After the pep talk I walked up to Jack and asked him why he never gives me pep talks before I shoot. He quickly put his arm around me and gave me a speech about having good f-stops and fast shutter speeds today. It was an awesome little speech. Thanks Jack!

In the first round of top fuel I got to see something that was pretty cool and had everyone at the track smiling when the oldest driver in NHRA Chris Karamesines would pick up his first round win in over TWENTY YEARS! Nobody seems to know his exact age but Karamesines is in his 80’s and was the first driver to ever go 200mph in drag racing. In the below shot of Karamesines on his winning run if you look closely you can see he forgot to lower the visor on his helmet. I’m sure that makes driving a 300mph rocket a little bit harder… or more fun!

Nikon D3s, 400mm, 400iso, f5.6, 1/2000th, Manual

In round two of funny car Cruz Pedregon would have a quick flash of flame as he crossed the finish line as the winner of the round, below.

Nikon D3s, 400mm with 1.4 convertor (550mm), 400iso, f5.6, 1/2000th, Manual

Below, in the semi finals of pro mod we would get a little girl on girl action as Leah Pruett-LeDuc (near) raced alongside teammate Melanie Troxel. Troxel would take the win to advance to the finals.

Nikon D700, 24-70mm, 250iso, f5, 1/800th, Manual

One good thing about the earlier rain delay was that it left some puddles of water in the staging lanes which worked perfectly to make the below reflection shot as the funny car of Jack Beckman waits in the staging lanes for his semi final round.

Nikon D700, 24-70mm, 320iso, f5, 1/320th, Aperture Priority

In the semi finals of funny car Robert Hight would advance to the finals with the fastest speed in funny car history uhh I mean in the short 1000ft history of the sport. His speed of 316.45 mph would be backed up making it an official record. Congrats Robert!

Nikon D3s, 400mm, 640iso, f3.2, 1/1250th, Manual

Allan Lindsey (below), guides pro stock driver Mike Edwards through his burnout during the semi finals. Edwards would go on to win the event.

Nikon D3s, 400mm, 640iso, f3.2, 1/1600th, Manual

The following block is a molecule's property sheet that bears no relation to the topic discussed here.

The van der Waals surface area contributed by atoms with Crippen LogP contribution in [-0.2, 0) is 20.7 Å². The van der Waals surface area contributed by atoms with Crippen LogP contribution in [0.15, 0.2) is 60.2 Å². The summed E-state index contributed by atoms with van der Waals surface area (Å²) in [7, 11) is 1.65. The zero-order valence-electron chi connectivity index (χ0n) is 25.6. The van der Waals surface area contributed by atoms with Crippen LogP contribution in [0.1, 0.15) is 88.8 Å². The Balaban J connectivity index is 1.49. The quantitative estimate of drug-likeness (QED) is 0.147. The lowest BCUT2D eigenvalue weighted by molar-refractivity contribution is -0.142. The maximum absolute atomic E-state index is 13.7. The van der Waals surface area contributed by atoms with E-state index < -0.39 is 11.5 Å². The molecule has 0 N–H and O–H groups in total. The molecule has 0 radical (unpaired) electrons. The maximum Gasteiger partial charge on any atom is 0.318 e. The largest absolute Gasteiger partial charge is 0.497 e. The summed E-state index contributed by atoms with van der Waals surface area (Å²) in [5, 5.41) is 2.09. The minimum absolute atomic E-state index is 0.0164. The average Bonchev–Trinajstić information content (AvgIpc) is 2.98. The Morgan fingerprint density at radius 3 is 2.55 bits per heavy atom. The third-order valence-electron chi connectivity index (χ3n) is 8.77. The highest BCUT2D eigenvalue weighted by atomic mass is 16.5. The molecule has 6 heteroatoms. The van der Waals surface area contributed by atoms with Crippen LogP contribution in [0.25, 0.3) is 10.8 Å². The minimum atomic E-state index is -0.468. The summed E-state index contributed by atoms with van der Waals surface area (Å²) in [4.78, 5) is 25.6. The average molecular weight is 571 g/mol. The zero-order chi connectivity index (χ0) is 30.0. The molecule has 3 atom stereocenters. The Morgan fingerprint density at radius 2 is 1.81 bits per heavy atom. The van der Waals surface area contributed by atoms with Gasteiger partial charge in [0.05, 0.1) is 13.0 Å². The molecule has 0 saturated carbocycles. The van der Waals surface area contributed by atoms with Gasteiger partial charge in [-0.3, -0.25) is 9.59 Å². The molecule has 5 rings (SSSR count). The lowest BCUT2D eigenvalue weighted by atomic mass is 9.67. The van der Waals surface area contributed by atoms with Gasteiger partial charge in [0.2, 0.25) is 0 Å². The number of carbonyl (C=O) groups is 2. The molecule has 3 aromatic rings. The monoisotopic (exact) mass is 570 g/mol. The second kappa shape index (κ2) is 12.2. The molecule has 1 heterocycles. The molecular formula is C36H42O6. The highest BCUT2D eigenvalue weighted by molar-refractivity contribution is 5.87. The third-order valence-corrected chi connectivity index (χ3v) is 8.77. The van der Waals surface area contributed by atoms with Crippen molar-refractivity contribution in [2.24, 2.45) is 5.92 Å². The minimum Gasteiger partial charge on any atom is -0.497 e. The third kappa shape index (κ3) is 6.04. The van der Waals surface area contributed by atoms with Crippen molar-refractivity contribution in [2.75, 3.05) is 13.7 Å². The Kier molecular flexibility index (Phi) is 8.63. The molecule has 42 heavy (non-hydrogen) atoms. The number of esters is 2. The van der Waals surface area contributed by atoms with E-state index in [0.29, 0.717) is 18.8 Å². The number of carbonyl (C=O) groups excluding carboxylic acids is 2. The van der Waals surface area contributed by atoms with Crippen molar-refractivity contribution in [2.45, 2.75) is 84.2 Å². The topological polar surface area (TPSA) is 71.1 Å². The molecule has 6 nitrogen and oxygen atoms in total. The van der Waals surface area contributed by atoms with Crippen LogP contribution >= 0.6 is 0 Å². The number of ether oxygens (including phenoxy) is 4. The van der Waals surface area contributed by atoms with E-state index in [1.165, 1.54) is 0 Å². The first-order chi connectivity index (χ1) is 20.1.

Here are some shots of the other pro winners on the weekend.

Melanie Troxel, Pro Mod

Nikon D700, 24-70mm, 500iso, f4.5, 1/250th, Manual with SB-800 Flash

Robert Hight, Funny Car

Nikon D700, 24-70mm, 500iso, f4, 1/250th, Manual with SB-800 Flash

Below, the final round of top fuel would be a big matchup between Antron Brown (left) and Larry Dixon. It was an incredibly close race but as you can see in the pic Antrons parachute popped a bit early undoubtedly allowing Dixon to squeak out the win.

Nikon D3s, 400mm with 1.4 convertor (550mm), 5000iso, f4, 1/400th, Manual

Below, Larry Dixon celebrates after his first victory of the 2011 season.

Nikon D700, 24-70mm, 800iso, f4.5, 1/250th, Manual with SB-800 Flash

Below, Larry Dixon has a little fathers day fun with his children and their water balloons at the top end.

Nikon D700, 24-70mm, 800iso, f4.5, 1/250th, Manual with SB-800 Flash

Speaking of having fun I had to drop a Photo Bomb on my good buddy Gary Nastase as he shot Dixon after the win.

Photo by Gary Nastase

Up at the winners circle I found time for one more photo bomb as I jumped into a posed celebration shot with funny car winner Robert Hight.

Photo by Marc Gewertz

That wraps up a long Sunday of racing.

Normally I fly home first thing Monday morning after a race but I stuck around an extra day to shoot my friend Leah Pruett-LeDuc who was supposed to be testing a funny car. Unfortunately the test would be cancelled but thankfully Leah had some free time to do some portraits with me. With the help of my good buddy Jason Sharp who directed Leah and held my softbox we got some cool pics I think.

Nikon D3s, 24-70mm, 100iso, f9, 1/250th, Manual with 1600watt strobe

Nikon D3s, 400mm, 100iso, f10, 1/250th, Manual with 1600watt strobe

Nikon D3s, 24-70mm, 100iso, f4, 1/250th, Manual with 1600watt strobe

Not only was Leah a fun person to shoot she also had no problem helping carry gear, below.

Nikon D3s, 24-70mm, 100iso, f7.1, 1/250th, Manual with 1600watt strobe

To see all my photos from the race weekend click here!

To see all my photos from the Leah Pruett-LeDuc shoot click here!

That wraps up a very productive weekend of shooting in Bristol. Next up for me is NASCAR in Daytona. Can’t wait!

I recently started a Facebook page for my photography. Click the below banner to check it out. Be sure to “like” the page so you can be kept up to date on all the events I am doing as well as my favorite photos from each event, as well as some old favorites from the last 20 years!


 
Posted in Drag Racing, Me, NHRA, Portraits, Racing, Sports, Tennessee   | 4 Comments

4 Responses to “Rain, fire bottles and Photo Bombs fly at NHRA Bristol!”

  1. Randy - CRUSHER Lewis says:

    You sure caught the beauty of Bristol, Great shots! That “bomb” with WJ is awesome. Sure like Leah too !

  2. Wow, you are an amazing photographer! I really admire how well you shoot both action and portraiture. Nice work man! Also, I really appreciate the fact that you put your shooting information under the photo so we can learn from your incredible work.

  3. Hi, I read your blog on a regular basis. Your story-telling style is witty, keep doing
    what you’re doing!

Leave a Reply

You must be logged in to post a comment.

Check out my Facebook page devoted my photography where I routinely share my favorite photos from each shoot as well as favorite photos from the past. Click the below banner to check it out. Be sure to "like" the page so you can be kept up to date on all the events I am doing!